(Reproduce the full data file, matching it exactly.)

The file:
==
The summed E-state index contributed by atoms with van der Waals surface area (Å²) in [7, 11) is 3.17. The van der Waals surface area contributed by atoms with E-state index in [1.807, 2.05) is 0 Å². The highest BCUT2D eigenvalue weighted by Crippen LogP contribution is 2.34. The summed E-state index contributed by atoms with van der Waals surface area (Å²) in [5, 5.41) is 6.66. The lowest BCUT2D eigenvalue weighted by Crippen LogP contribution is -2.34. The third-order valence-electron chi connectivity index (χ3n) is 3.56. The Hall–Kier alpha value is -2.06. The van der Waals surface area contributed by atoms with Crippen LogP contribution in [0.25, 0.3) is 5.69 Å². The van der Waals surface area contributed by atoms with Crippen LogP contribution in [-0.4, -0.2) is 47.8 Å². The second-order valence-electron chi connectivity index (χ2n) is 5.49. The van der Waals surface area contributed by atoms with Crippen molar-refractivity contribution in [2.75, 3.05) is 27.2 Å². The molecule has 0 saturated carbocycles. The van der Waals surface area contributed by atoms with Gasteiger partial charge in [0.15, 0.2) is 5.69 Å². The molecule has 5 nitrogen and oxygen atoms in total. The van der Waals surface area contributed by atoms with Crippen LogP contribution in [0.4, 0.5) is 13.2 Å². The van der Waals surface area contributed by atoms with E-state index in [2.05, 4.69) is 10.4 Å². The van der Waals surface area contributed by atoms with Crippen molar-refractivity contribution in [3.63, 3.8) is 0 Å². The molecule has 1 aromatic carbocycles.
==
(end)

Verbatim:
The summed E-state index contributed by atoms with van der Waals surface area (Å²) in [7, 11) is 3.17. The van der Waals surface area contributed by atoms with E-state index in [1.807, 2.05) is 0 Å². The highest BCUT2D eigenvalue weighted by Crippen LogP contribution is 2.34. The summed E-state index contributed by atoms with van der Waals surface area (Å²) in [5, 5.41) is 6.66. The lowest BCUT2D eigenvalue weighted by Crippen LogP contribution is -2.34. The third-order valence-electron chi connectivity index (χ3n) is 3.56. The Hall–Kier alpha value is -2.06. The van der Waals surface area contributed by atoms with Crippen LogP contribution in [0.25, 0.3) is 5.69 Å². The van der Waals surface area contributed by atoms with Crippen LogP contribution in [-0.4, -0.2) is 47.8 Å². The second-order valence-electron chi connectivity index (χ2n) is 5.49. The van der Waals surface area contributed by atoms with Crippen molar-refractivity contribution in [2.75, 3.05) is 27.2 Å². The molecule has 0 saturated carbocycles. The van der Waals surface area contributed by atoms with Gasteiger partial charge in [0.15, 0.2) is 5.69 Å². The molecule has 5 nitrogen and oxygen atoms in total. The van der Waals surface area contributed by atoms with Crippen LogP contribution in [0.4, 0.5) is 13.2 Å². The van der Waals surface area contributed by atoms with E-state index in [2.05, 4.69) is 10.4 Å². The van der Waals surface area contributed by atoms with Crippen molar-refractivity contribution in [3.63, 3.8) is 0 Å². The molecule has 1 aromatic carbocycles.